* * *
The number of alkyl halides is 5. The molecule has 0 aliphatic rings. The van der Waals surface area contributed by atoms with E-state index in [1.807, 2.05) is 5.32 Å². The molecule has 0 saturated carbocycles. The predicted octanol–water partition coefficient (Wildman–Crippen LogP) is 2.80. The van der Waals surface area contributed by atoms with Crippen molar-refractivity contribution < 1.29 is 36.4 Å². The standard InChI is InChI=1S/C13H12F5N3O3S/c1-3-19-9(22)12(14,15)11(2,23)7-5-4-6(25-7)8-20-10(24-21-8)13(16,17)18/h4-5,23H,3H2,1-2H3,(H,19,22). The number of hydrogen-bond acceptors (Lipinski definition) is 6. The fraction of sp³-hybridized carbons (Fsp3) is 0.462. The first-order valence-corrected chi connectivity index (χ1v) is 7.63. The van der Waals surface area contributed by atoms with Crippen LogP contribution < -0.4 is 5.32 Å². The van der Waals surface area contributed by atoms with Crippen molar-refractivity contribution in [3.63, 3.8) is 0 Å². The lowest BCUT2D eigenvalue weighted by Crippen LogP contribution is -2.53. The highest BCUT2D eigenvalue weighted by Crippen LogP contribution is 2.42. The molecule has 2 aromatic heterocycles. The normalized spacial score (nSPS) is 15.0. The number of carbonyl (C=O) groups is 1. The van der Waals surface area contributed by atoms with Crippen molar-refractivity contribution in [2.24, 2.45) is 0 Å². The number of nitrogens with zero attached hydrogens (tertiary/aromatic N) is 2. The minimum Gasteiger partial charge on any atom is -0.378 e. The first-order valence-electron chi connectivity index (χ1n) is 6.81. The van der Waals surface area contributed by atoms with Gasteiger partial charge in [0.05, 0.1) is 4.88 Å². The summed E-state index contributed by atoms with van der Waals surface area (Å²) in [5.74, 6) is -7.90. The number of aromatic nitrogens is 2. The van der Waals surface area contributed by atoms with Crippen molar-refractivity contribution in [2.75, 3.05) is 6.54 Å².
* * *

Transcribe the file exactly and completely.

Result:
The number of alkyl halides is 5. The molecule has 0 aliphatic rings. The van der Waals surface area contributed by atoms with E-state index in [1.807, 2.05) is 5.32 Å². The molecule has 0 saturated carbocycles. The predicted octanol–water partition coefficient (Wildman–Crippen LogP) is 2.80. The van der Waals surface area contributed by atoms with Crippen molar-refractivity contribution < 1.29 is 36.4 Å². The standard InChI is InChI=1S/C13H12F5N3O3S/c1-3-19-9(22)12(14,15)11(2,23)7-5-4-6(25-7)8-20-10(24-21-8)13(16,17)18/h4-5,23H,3H2,1-2H3,(H,19,22). The number of hydrogen-bond acceptors (Lipinski definition) is 6. The fraction of sp³-hybridized carbons (Fsp3) is 0.462. The first-order valence-corrected chi connectivity index (χ1v) is 7.63. The van der Waals surface area contributed by atoms with Crippen LogP contribution < -0.4 is 5.32 Å². The van der Waals surface area contributed by atoms with Crippen molar-refractivity contribution in [3.63, 3.8) is 0 Å². The lowest BCUT2D eigenvalue weighted by Crippen LogP contribution is -2.53. The highest BCUT2D eigenvalue weighted by Crippen LogP contribution is 2.42. The molecule has 2 aromatic heterocycles. The normalized spacial score (nSPS) is 15.0. The number of carbonyl (C=O) groups is 1. The van der Waals surface area contributed by atoms with Crippen molar-refractivity contribution in [2.24, 2.45) is 0 Å². The number of nitrogens with zero attached hydrogens (tertiary/aromatic N) is 2. The minimum Gasteiger partial charge on any atom is -0.378 e. The first-order valence-electron chi connectivity index (χ1n) is 6.81. The van der Waals surface area contributed by atoms with Gasteiger partial charge in [0.05, 0.1) is 4.88 Å². The summed E-state index contributed by atoms with van der Waals surface area (Å²) in [5.74, 6) is -7.90. The number of aromatic nitrogens is 2. The van der Waals surface area contributed by atoms with Crippen molar-refractivity contribution in [2.75, 3.05) is 6.54 Å².